TUCSON, Ariz. — Scientists in southern Arizona say climate change is having a big effect on our monsoon. They looked at 50 years of data to find out storms are getting more intense and more numerous.
Thunder, lightning, and heavy rains. Monsoon storms hit hard and move out fast. The intense downpours can often send down more water than the ground can handle.
“There has been a .4 degree Fahrenheit change per decade,” said Southwest Watershed Research Center Research Engineer David Goodrich.
Research engineer David Goodrich says scientists suspected climate change was impacting our monsoons.
“When the atmosphere is warmer it can hold more water vapor. So, when storms are triggered the atmosphere can release more water.”
But our unpredictable summer storms make it hard to draw a connection.
“The climate models don't capture these isolated monsoon storms they are just too small and too localized.”
The southwest water research center and the university of Arizona got around the problem by looking at data from 59 rain gauges in southern Arizona recorded over the last 50 years. The rain gauges account for rainfall each minute of the day. Researchers discovered a 15 percent increase in the number of storms and a 10 percent increase in their intensity.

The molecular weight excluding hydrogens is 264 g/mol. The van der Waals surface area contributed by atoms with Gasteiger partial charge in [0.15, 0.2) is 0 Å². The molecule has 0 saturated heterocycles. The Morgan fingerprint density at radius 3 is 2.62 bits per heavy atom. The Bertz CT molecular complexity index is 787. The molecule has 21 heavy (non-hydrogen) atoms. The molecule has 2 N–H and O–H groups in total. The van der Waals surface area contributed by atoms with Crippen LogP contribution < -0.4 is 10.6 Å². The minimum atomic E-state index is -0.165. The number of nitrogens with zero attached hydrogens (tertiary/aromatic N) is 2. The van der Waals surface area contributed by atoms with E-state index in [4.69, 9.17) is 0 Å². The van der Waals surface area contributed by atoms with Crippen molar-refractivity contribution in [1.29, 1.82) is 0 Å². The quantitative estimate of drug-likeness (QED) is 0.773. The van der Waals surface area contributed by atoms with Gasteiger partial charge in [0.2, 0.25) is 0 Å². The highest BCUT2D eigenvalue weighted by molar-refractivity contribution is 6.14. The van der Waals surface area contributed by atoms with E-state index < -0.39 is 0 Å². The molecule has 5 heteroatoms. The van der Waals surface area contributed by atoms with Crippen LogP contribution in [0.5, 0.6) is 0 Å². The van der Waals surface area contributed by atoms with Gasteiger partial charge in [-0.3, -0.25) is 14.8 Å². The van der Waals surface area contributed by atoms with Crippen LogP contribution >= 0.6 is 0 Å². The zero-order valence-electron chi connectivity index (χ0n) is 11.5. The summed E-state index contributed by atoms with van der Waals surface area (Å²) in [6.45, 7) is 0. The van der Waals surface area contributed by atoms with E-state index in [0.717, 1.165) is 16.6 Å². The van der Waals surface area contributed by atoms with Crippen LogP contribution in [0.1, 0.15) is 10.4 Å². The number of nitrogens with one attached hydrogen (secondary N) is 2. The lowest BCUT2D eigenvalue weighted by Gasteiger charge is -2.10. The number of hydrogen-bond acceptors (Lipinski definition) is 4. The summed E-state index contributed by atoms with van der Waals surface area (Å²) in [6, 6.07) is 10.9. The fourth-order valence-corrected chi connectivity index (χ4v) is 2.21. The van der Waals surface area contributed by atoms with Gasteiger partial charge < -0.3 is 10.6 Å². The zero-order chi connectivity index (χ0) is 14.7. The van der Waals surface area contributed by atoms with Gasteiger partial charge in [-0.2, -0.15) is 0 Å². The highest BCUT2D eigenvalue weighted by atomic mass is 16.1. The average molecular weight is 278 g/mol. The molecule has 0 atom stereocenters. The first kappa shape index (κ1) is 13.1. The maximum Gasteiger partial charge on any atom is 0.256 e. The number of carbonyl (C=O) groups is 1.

“So, if you want to build a bridge now to last 50 years you have to account for these trends or in 30 years your bridge might be blown out.”
Goodrich says good reliable data over several decades was the only way to show a distinct relationship between climate change and our monsoons.
“I hope society understands we have to take measurements, we have to take accurate measurements, and we have to take those measurements over a long period of time.”
The data was collected from 1961 to 2017. Goodrich says many wet seasons have started off a little slow like this year’s, but ended up very wet.